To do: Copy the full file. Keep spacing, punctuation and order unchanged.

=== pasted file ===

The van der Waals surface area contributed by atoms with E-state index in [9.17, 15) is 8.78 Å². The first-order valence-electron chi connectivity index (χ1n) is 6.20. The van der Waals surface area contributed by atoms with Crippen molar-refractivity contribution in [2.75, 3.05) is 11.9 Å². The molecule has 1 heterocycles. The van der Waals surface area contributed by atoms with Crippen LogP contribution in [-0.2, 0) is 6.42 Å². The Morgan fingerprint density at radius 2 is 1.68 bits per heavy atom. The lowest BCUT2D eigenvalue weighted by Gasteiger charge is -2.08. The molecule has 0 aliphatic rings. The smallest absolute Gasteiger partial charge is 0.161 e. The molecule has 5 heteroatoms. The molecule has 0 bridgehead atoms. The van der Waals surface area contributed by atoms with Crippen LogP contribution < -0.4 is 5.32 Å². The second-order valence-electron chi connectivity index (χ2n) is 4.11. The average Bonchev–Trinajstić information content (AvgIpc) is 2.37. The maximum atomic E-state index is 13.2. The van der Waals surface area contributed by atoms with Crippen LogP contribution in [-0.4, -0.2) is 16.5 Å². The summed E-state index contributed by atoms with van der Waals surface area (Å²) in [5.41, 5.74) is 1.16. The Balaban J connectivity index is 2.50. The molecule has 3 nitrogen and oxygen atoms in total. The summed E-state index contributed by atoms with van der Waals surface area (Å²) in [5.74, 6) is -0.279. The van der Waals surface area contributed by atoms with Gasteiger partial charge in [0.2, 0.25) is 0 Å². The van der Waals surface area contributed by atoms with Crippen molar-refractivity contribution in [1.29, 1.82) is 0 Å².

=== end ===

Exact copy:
The van der Waals surface area contributed by atoms with E-state index in [9.17, 15) is 8.78 Å². The first-order valence-electron chi connectivity index (χ1n) is 6.20. The van der Waals surface area contributed by atoms with Crippen molar-refractivity contribution in [2.75, 3.05) is 11.9 Å². The molecule has 1 heterocycles. The van der Waals surface area contributed by atoms with Crippen LogP contribution in [-0.2, 0) is 6.42 Å². The Morgan fingerprint density at radius 2 is 1.68 bits per heavy atom. The lowest BCUT2D eigenvalue weighted by Gasteiger charge is -2.08. The molecule has 0 aliphatic rings. The smallest absolute Gasteiger partial charge is 0.161 e. The molecule has 5 heteroatoms. The molecule has 0 bridgehead atoms. The van der Waals surface area contributed by atoms with Crippen LogP contribution < -0.4 is 5.32 Å². The second-order valence-electron chi connectivity index (χ2n) is 4.11. The average Bonchev–Trinajstić information content (AvgIpc) is 2.37. The maximum atomic E-state index is 13.2. The van der Waals surface area contributed by atoms with Crippen LogP contribution in [-0.4, -0.2) is 16.5 Å². The summed E-state index contributed by atoms with van der Waals surface area (Å²) in [5.41, 5.74) is 1.16. The Balaban J connectivity index is 2.50. The molecule has 3 nitrogen and oxygen atoms in total. The summed E-state index contributed by atoms with van der Waals surface area (Å²) in [5.74, 6) is -0.279. The van der Waals surface area contributed by atoms with Gasteiger partial charge in [0.2, 0.25) is 0 Å². The van der Waals surface area contributed by atoms with Crippen molar-refractivity contribution in [1.29, 1.82) is 0 Å².